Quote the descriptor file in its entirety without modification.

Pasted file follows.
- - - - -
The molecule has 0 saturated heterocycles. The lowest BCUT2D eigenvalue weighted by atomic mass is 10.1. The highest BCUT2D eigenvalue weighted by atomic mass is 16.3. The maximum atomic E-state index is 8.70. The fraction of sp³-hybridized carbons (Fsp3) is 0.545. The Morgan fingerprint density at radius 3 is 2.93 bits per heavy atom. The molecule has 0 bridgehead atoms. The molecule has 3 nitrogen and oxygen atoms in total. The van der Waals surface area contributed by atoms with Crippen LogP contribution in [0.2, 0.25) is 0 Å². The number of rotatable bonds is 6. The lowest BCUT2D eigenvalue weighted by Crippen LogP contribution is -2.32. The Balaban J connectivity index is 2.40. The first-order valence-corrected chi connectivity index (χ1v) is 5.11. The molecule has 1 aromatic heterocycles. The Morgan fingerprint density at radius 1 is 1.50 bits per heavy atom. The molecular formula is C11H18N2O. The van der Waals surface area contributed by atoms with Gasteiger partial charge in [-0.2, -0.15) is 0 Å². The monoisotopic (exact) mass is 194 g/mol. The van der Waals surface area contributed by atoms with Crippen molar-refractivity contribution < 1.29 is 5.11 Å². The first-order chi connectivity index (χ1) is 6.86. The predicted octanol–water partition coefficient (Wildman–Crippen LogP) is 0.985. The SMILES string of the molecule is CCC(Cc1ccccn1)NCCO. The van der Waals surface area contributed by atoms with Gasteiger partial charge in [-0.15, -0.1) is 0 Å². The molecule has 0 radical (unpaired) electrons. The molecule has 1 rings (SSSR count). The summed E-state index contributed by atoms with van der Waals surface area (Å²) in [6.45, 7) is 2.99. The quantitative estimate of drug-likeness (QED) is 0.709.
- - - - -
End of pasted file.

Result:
The molecule has 0 saturated heterocycles. The lowest BCUT2D eigenvalue weighted by atomic mass is 10.1. The highest BCUT2D eigenvalue weighted by atomic mass is 16.3. The maximum atomic E-state index is 8.70. The fraction of sp³-hybridized carbons (Fsp3) is 0.545. The Morgan fingerprint density at radius 3 is 2.93 bits per heavy atom. The molecule has 0 bridgehead atoms. The molecule has 3 nitrogen and oxygen atoms in total. The van der Waals surface area contributed by atoms with Crippen LogP contribution in [0.2, 0.25) is 0 Å². The number of rotatable bonds is 6. The lowest BCUT2D eigenvalue weighted by Crippen LogP contribution is -2.32. The Balaban J connectivity index is 2.40. The first-order valence-corrected chi connectivity index (χ1v) is 5.11. The molecule has 1 aromatic heterocycles. The Morgan fingerprint density at radius 1 is 1.50 bits per heavy atom. The molecular formula is C11H18N2O. The van der Waals surface area contributed by atoms with Gasteiger partial charge in [-0.2, -0.15) is 0 Å². The monoisotopic (exact) mass is 194 g/mol. The van der Waals surface area contributed by atoms with Crippen molar-refractivity contribution < 1.29 is 5.11 Å². The first-order chi connectivity index (χ1) is 6.86. The predicted octanol–water partition coefficient (Wildman–Crippen LogP) is 0.985. The SMILES string of the molecule is CCC(Cc1ccccn1)NCCO. The van der Waals surface area contributed by atoms with Gasteiger partial charge in [-0.15, -0.1) is 0 Å². The molecule has 0 radical (unpaired) electrons. The molecule has 1 rings (SSSR count). The summed E-state index contributed by atoms with van der Waals surface area (Å²) in [6.45, 7) is 2.99. The quantitative estimate of drug-likeness (QED) is 0.709.